There’s insurance for the rest of life’s costly items — health, home, car — so why not college? Average annual tuition and fees are $9,410 at public four-year colleges and $32,405 at private ones, according to The College Board. Tuition insurance may be helpful if you hit a significant bump in the road.
What is it?
Tuition insurance is designed to cover tuition, academic fees and room and board for students who have to drop out due to serious illness, medical emergency or death of the tuition payer (or the student). It usually won’t pay out if you decide to leave school because you skipped all your classes, or decided to take a year off to find yourself.
Who offers it?
Tuition insurance is offered through some schools, the College Parents of America membership group and via third-party insurance companies like A.W.G. Dewar and Next Generation Insurance Group, which also offers tuition insurance in partnership with Sallie Mae. It typically costs about 1 percent to 3 percent of the tuition price, according to investopedia.com. Coverage varies by plan and school.
Do you really need it?
Tuition insurance is a worst-case scenario kind of thing. The odds that you’re going to have to completely bail on school because of a serious illness, medical emergency or death aren’t very high. For example, less than 1 percent of those who bought tuition insurance at the University of Southern California made a claim, according to The Wall Street Journal. That said, it could be a good idea if you have a serious illness or pre-existing condition that you think could prevent you from finishing school.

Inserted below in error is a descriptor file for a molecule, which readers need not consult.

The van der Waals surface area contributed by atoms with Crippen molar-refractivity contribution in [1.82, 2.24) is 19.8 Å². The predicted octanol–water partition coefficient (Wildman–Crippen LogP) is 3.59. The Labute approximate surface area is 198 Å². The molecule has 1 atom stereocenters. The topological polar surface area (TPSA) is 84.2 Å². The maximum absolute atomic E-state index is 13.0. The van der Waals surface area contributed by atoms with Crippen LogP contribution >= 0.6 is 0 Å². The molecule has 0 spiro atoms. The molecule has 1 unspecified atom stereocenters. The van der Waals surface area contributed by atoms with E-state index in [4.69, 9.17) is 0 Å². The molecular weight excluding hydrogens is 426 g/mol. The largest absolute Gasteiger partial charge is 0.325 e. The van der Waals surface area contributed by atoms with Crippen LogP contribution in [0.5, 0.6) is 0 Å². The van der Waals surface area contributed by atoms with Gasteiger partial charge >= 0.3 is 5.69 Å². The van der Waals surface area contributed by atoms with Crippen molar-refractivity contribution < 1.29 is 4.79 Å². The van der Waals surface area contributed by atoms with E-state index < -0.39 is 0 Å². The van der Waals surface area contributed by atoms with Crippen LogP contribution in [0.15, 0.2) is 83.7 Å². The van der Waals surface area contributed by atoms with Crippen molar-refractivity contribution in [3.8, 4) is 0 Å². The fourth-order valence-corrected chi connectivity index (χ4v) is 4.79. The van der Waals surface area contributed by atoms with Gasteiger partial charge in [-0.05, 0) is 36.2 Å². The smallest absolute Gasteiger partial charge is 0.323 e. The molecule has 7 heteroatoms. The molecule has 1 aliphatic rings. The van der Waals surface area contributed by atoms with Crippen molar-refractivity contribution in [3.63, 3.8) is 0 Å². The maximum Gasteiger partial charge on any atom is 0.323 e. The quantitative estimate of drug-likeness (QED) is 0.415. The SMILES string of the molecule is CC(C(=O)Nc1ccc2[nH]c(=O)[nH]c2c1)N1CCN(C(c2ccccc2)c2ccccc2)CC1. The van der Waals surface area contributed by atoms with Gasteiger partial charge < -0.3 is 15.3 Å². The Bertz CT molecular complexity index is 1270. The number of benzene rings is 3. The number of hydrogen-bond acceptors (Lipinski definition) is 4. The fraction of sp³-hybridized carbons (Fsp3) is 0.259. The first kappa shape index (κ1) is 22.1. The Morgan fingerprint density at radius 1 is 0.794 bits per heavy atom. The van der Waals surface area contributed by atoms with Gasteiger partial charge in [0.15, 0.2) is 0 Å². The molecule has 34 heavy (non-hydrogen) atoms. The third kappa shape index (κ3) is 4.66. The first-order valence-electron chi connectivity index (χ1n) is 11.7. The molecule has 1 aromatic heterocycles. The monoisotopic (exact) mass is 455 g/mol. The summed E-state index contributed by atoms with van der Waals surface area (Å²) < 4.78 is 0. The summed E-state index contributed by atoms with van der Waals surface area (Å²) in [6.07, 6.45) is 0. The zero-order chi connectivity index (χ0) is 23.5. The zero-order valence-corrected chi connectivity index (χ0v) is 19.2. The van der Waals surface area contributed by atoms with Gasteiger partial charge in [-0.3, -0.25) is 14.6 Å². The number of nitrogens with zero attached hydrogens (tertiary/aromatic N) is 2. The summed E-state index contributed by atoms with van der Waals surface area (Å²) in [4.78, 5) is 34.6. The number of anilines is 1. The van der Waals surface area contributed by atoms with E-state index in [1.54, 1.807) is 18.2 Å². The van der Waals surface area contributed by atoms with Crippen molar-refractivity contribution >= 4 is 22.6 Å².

Another thing to consider before signing up is tuition costs. If you’re attending a spendy, private university on your own dime it makes a lot more sense than if you’re going to school at a public college on federal grant money. Also be sure to check your college’s refund policy. Many schools will reimburse or partially reimburse tuition for unexpected withdrawals.
Tuition insurance might come in handy if your health is in question or you’re paying nearly $50,000 a year to attend Columbia University, but it’s not a necessity for most students.